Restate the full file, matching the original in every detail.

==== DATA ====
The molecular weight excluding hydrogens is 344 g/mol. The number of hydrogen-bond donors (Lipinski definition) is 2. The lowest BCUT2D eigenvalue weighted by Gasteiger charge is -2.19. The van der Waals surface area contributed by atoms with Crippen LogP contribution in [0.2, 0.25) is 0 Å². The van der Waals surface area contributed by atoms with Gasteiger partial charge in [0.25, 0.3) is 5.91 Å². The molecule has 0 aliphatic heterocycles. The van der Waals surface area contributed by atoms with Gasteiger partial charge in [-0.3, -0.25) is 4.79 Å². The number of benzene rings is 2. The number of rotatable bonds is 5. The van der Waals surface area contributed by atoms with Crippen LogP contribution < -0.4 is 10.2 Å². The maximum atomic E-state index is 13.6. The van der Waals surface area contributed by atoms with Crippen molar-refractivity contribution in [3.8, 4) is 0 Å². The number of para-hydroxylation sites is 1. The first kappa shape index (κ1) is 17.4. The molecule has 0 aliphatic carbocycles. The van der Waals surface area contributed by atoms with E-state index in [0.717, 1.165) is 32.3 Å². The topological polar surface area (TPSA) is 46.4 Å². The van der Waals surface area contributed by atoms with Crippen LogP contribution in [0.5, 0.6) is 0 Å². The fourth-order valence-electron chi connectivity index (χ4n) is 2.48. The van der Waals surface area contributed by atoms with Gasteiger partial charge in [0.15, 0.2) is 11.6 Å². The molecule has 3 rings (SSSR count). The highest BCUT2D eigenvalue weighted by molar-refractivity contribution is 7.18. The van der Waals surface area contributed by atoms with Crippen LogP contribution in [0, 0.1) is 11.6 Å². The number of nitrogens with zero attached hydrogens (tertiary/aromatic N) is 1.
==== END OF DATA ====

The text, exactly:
The molecular weight excluding hydrogens is 344 g/mol. The number of hydrogen-bond donors (Lipinski definition) is 2. The lowest BCUT2D eigenvalue weighted by Gasteiger charge is -2.19. The van der Waals surface area contributed by atoms with Crippen LogP contribution in [0.2, 0.25) is 0 Å². The van der Waals surface area contributed by atoms with Gasteiger partial charge in [0.25, 0.3) is 5.91 Å². The molecule has 0 aliphatic heterocycles. The van der Waals surface area contributed by atoms with Gasteiger partial charge in [-0.3, -0.25) is 4.79 Å². The number of benzene rings is 2. The number of rotatable bonds is 5. The van der Waals surface area contributed by atoms with Crippen LogP contribution < -0.4 is 10.2 Å². The maximum atomic E-state index is 13.6. The van der Waals surface area contributed by atoms with Crippen molar-refractivity contribution in [3.8, 4) is 0 Å². The number of para-hydroxylation sites is 1. The first kappa shape index (κ1) is 17.4. The molecule has 0 aliphatic carbocycles. The van der Waals surface area contributed by atoms with E-state index in [0.717, 1.165) is 32.3 Å². The topological polar surface area (TPSA) is 46.4 Å². The van der Waals surface area contributed by atoms with Crippen LogP contribution in [0.5, 0.6) is 0 Å². The fourth-order valence-electron chi connectivity index (χ4n) is 2.48. The van der Waals surface area contributed by atoms with Gasteiger partial charge in [0.15, 0.2) is 11.6 Å². The molecule has 3 rings (SSSR count). The highest BCUT2D eigenvalue weighted by molar-refractivity contribution is 7.18. The van der Waals surface area contributed by atoms with Crippen LogP contribution in [0, 0.1) is 11.6 Å². The number of nitrogens with zero attached hydrogens (tertiary/aromatic N) is 1.